Travis Wright on: Back to school when everything's different
It’s that time again but nothing about this new school year is ordinary. Travis Wright, an expert on resilience and emotionally responsive teaching, can discuss ways to help.
"Even though back-to-school may look a bit different this year, it is still an important time for your child," Wright says. "We want children to be excited about learning and feel like their work is important. Be careful not to undermine or talk negatively about back-to-school as this will influence your child's attitude."
Since things can't be the same, Wright suggests creating something new.
"With many of the regular back-to-school rituals disrupted this year, children may find the transition especially challenging," Wright says. "I encourage families to develop a few rituals of their own to help mark the new beginning. For example, take 'back to school photos,' plan a special family time to celebrate back-to-school, or schedule a 'zoom' playdate with some of your child's favorite classmates."
Cindy Kuhrasch on: Inspiring learning through movement
Cindy Kuhrasch believes that movement is simply a means of learning. And with the pandemic putting a pause on organized activity, the head of UW–Madison’s Physical Education Teacher Education program is proving that movement can take just about any form – if you use your imagination.
Kuhrasch is posting videos on Facebook to demonstrate safe, equipment-free physical activities for children during an isolating time: simulating golf with sticks and dandelions, playing catch with a plastic bag in windy conditions, punting a crumpled newspaper, attempting solo volleyball with an erratic marble-filled balloon.
“The response has been amazing,” Kuhrasch says. “I’ve heard from parents who are grateful for movement ideas that they could use with their children, and I’ve heard from kids who look forward to the activities each week.”
Richard Keller on: Death Valley hits 130 degrees; heat wave hits west
There's hot and then there's 130 degrees. Death Valley hit the temperature Sunday, the highest recorded on earth since 1913. The heat will continue into the week as dozens of heat records are set to be broken as the Western heat wave continues.
Richard Keller can discuss historic heat events and the impact of climate change
"Record temperatures like we’re seeing in Death Valley are important in their own right, but even more important as indicators of rising mean temperatures linked to a changing climate,” Keller says. "These rising means—as witnessed in Europe last summer, Australia a few months ago, and now in California, are frightening trends that signal rising risks of extreme heat.”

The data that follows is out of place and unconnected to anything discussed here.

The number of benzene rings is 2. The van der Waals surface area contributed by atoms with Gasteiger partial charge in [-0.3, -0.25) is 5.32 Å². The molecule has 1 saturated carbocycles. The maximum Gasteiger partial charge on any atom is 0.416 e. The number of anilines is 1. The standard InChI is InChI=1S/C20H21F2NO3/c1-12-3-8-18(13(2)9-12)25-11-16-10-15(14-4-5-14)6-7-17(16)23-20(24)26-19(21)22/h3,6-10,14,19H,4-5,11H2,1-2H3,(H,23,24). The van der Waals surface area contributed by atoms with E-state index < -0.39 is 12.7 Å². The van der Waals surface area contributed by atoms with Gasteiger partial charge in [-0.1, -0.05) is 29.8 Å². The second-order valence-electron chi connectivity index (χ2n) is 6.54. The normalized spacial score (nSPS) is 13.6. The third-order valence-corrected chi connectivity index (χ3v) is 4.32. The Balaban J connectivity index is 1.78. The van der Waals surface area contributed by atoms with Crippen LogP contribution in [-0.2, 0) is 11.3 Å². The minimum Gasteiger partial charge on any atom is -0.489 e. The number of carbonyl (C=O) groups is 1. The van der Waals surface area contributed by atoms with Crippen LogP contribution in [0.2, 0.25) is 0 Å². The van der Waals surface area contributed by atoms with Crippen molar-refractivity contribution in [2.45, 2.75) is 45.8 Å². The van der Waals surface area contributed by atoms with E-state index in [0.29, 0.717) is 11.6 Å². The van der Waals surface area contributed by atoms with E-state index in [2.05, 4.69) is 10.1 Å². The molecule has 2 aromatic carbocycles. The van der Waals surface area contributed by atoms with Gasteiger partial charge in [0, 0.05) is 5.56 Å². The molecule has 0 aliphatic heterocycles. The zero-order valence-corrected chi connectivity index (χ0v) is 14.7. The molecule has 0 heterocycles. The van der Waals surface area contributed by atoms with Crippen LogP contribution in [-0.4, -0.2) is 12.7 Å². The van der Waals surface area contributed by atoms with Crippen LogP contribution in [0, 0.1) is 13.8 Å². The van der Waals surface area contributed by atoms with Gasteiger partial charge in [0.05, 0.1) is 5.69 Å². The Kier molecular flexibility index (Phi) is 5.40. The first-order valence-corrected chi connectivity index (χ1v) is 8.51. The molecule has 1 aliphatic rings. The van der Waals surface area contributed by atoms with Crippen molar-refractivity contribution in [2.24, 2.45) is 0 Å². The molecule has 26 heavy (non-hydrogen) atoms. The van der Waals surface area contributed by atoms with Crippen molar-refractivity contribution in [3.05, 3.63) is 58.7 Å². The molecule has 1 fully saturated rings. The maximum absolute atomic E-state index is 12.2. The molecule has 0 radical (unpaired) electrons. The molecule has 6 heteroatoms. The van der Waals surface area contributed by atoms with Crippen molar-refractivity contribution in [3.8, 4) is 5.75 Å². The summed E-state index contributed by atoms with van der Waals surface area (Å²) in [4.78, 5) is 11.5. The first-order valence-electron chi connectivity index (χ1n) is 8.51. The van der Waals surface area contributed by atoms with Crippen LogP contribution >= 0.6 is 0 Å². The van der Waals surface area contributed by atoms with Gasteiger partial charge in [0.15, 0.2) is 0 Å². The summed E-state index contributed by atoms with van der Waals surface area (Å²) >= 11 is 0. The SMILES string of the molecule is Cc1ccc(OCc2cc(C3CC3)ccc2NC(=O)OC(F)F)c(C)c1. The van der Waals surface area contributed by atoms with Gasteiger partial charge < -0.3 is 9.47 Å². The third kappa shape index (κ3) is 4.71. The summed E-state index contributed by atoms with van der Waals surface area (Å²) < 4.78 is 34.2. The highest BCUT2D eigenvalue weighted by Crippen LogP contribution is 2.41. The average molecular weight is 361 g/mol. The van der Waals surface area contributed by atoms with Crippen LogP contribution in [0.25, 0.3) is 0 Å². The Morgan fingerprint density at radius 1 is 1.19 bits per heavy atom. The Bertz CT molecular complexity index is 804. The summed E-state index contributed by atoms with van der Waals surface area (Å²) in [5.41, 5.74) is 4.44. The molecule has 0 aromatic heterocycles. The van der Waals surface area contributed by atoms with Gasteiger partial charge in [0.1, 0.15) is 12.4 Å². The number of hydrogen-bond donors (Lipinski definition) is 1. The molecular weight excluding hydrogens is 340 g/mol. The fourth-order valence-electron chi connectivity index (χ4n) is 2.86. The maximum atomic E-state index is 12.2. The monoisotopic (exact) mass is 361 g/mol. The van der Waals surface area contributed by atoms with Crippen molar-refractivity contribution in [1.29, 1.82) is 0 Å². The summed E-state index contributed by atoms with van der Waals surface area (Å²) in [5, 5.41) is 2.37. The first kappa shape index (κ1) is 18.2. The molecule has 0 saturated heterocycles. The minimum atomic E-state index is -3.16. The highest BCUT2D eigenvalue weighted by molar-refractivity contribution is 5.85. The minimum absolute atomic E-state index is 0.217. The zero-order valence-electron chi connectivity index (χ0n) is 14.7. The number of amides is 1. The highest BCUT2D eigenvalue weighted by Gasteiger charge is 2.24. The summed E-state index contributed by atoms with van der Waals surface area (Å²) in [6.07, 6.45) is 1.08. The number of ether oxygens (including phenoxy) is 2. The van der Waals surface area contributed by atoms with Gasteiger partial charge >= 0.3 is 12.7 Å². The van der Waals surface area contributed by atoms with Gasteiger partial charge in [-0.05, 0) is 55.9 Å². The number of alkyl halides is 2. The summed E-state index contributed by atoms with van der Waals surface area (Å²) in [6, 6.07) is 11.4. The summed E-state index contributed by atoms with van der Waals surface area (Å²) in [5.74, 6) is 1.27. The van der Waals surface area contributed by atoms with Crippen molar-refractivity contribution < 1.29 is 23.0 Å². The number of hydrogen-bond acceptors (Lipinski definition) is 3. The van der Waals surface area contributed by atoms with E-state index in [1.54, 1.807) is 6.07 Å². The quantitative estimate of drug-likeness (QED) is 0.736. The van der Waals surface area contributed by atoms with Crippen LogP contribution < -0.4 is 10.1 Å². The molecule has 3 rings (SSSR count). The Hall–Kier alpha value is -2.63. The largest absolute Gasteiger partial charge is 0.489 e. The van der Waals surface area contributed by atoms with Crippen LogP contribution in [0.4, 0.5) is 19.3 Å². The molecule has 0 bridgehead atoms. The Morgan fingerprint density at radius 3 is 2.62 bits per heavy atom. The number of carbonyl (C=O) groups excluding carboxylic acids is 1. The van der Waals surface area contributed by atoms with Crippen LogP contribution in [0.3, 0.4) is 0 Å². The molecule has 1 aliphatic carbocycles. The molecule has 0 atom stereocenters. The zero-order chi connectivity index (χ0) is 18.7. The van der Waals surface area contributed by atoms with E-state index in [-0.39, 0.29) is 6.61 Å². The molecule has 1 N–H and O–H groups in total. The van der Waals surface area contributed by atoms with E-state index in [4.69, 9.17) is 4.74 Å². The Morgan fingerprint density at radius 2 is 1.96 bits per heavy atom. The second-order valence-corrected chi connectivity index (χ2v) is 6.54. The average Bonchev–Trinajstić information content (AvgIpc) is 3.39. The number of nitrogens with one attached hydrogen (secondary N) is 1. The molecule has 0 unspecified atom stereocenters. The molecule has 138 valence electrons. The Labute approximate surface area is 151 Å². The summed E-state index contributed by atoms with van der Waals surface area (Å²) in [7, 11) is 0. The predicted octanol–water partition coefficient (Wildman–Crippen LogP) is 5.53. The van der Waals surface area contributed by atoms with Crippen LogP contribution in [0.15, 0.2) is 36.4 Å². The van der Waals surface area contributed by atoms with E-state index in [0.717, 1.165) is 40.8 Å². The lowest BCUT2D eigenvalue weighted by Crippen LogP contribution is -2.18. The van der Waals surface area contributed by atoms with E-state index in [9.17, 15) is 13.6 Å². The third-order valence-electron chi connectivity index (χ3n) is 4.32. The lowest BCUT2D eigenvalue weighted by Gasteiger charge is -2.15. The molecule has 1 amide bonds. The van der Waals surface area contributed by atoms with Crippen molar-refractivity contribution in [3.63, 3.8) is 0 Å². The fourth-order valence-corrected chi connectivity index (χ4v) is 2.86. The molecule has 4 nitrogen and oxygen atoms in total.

Anuj Desai on: History of the United States Postal Service
Anuj Desai, an expert on free speech/freedom of speech and communications/information technology, can speak about the history of the United States Postal Service, including how it's been subsidized by the government. His article "The Transformation of Statutes into Constitutional Law: How Early Post Office Policy Shaped Modern First Amendment Doctrine," takes a look at the early Post Office and how statutory protection of letters influenced constitutional law.
"The Founders of the country knew how vital it was for a republic to have a government agency promoting long-distance communications to every corner of what even then was a geographically spread out country," Desai says.
David Gustafson on: Mental health and substance abuse issues amplified by pandemic
It is increasingly evident that the ongoing COVID-19 pandemic has amplified the burdens of substance abuse and mental health strain across the population as a whole. A recently published U.S. Centers for Disease Control and Prevention survey found that 40 percent of U.S. adults struggled with mental health and substance use in late June, including a quarter of 18-24 year-olds reporting suicidal thoughts in the month prior to the survey.
David Gustafson can speak to these issues and how the pandemic has forced changes across the mental health and addiction treatment landscape. He has decades of experience working with organizations that offer aid to patients who struggle with addiction to improve care quality and efficiency. Gustafson has also long studied ways to predict and address mental health issues, such as suicide.
William Hartman on: FDA authorization of convalescent plasma treatment
William Hartman, principal investigator for the UW COVID-19 Convalescent Plasma Program, is available to analyze news that the FDA has granted emergency authorization of convalescent plasma as a treatment for COVID-19.
“We started the plasma program as a way to save lives. We believe that it is very effective when used early and with high Ab titers. Our purpose in using it is to lessen severity of disease and to save lives,” said Dr Hartman. “While we appreciate the support and the endorsement of convalescent plasma, we have a long way to go to get COVID-19 under control. We at UW will continue our mission to provide every patient the highest quality, individualized care that they expect and deserve."
Beth Olson on: Back to school: healthy eating
Many students won’t be going physically back to school. That means more meals for parents to plan.
Beth Olson, associate professor and extension specialist in the UW–Madison Department of Nutritional Sciences, can offer tips on how to eat healthy even when grocery store trips may be less frequent and ways to involve children in the planning and cooking process.
“Spending more time at home, and lacking the ability to go out to eat, may provide us with an opportunity to spend a little more time being creative in the kitchen. It’s possible to eat healthy, even if you are using more shelf-stable and frozen foods than you normally would,” says Olson. “This may also be a good time to involve family members in preparing meals and snacks—perhaps involving kids in some learning activities—and to try a new recipe or two.”